Diagnostics Critical For Better Health Outcomes, Says Health Minister

AT a time when the country’s public health system is shrouded in diagnostic equipment crisis, this gap should be bridged for Zimbabwe to have better health outcomes, Health Minister Dr Obadiah Moyo has said.

By Kudakwashe Pembere

Researches have been done on the challenges faced by the HIV community in accessing viral load test results. Viral load testing is done through diagnostic equipment from Samba Diagnostics, Abbott Diagnostics to mention but these few.

Hospitals are said to have dumped obsolete and broken equipment due to ignorance.

Dr Moyo noted diagnostics are a critical component for improved health outcomes.

Eighty percent of outcomes or diagnosis should be dependent on diagnostics. We are no longer practicing guesswork. It’s not guess work medicine. A proper diagnostics outcome is one which is fully supported by scientific evidence,” he said. “The result which comes out of the laboratory equipment, the laboratory tests should link and guide the clinician on the best way to treat the patient. It’s no longer guess work. Pathology is medicine. And medicine is pathology.”

Worse yet, according to the Health Minister Dr Obadiah Moyo, hospitals have junkyards of obsolete, dysfunctional equipment.

“You know if you go at the back of hospitals, you see junkyards full of old antiquated broken down machines. That us as a result of buying equipment where you are not supposed to buy equipment. You are supposed to buy placements and the companies are the ones supposed to replace the machines as they age or as new technologies come into play. They will upgrade those machines,” he said.

He concisely explained pathology.

“When I am talking of pathology, I am not talking only that of the deceased, morbid anatomy. I’m talking in terms of clinical pathology covering chemical pathology, microbiology, parasitology, and immunology. All those issues are relevant in the diagnosis of disease,” he said.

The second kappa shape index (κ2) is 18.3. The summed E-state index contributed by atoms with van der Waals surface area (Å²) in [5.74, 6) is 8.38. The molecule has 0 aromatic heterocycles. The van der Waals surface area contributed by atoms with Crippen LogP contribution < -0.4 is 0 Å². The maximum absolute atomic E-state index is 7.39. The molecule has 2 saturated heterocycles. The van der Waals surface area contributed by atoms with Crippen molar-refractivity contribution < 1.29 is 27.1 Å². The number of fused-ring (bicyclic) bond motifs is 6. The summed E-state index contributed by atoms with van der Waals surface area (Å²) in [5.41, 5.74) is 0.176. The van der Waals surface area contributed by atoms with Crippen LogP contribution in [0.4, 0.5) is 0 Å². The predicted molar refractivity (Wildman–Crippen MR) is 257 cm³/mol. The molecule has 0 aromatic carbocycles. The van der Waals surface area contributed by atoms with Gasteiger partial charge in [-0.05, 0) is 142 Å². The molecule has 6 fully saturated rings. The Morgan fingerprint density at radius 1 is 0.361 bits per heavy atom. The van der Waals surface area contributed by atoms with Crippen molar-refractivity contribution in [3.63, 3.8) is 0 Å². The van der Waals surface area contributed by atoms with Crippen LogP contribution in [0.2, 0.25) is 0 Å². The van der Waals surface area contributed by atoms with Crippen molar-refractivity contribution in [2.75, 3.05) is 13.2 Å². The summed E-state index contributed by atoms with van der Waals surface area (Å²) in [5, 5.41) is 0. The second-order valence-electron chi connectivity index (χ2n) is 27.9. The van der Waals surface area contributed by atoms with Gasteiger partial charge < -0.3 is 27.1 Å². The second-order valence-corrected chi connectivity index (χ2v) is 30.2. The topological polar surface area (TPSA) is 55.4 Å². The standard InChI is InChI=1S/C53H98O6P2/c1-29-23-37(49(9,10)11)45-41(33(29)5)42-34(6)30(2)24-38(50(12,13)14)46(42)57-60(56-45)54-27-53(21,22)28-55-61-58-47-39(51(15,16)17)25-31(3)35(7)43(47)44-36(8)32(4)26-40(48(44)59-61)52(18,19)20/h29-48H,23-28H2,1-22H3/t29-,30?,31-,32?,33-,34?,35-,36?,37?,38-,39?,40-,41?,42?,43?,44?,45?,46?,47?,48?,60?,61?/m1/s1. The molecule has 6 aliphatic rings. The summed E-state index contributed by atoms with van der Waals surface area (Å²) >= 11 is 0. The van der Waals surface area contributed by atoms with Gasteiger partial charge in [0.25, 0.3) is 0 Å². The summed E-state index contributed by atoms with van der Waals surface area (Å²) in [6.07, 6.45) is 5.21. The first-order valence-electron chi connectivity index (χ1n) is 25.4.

The Health Minister said imaging is a key factor in diagnosis.

“You can clinically make a diagnosis but you get the absolute confirmation with a full report coming from the radiologist. So this is the way we have to go. We want to make sure that the equipment we are buying is the latest in technology,” he said.

He said they have to urgently address availability of functional equipment to improve quality health delivery.

“You find that most of our equipment will be obsolete and therefore we have to have a plan of replacing the obsolete equipment. We must have systems in place for the acquisition of equipment in the country,” said Dr Moyo.

The Health Ministry last week established a technical committee for the purchase of medical equipment in public hospitals composed of NatPharm board members and end users of the equipment who are key. The committee according to the Minister should have end users guiding the NatPharm members led by Dr Harunavamwe Notburga Chifamba on the requisite equipment needed in public hospitals.

Zimbabwe Aids Network Coordinator Taurai Nyandoro said there was need for the country to have more domestic resources channeled towards medication and equipment. However,  Zimbabwe through international, local and donor collaboration has been getting the equipment into its hospitals.

“Viral Load testing as part of treatment. Let’s not look at viral load in isolation. If we are to achieve our treatment, prevention and retention targets, we also need to ensure our viral load testing coverage is at optimum levels. So lets not look further than intensifying treatment literacy, and last year we developed a new Treatment literacy manual, in collaboration between ZAN, Ministry of Health, NAC and UNAIDS.

We are simplifying to be be accessible to our communities including for people with visual impairments. Secondly I propose accelerated decentralization of Viral load testing, reduce the turn around time between sample collection and availability of results. Tied to this, is the work we can do as CSOs to drive demand generation,” he said.

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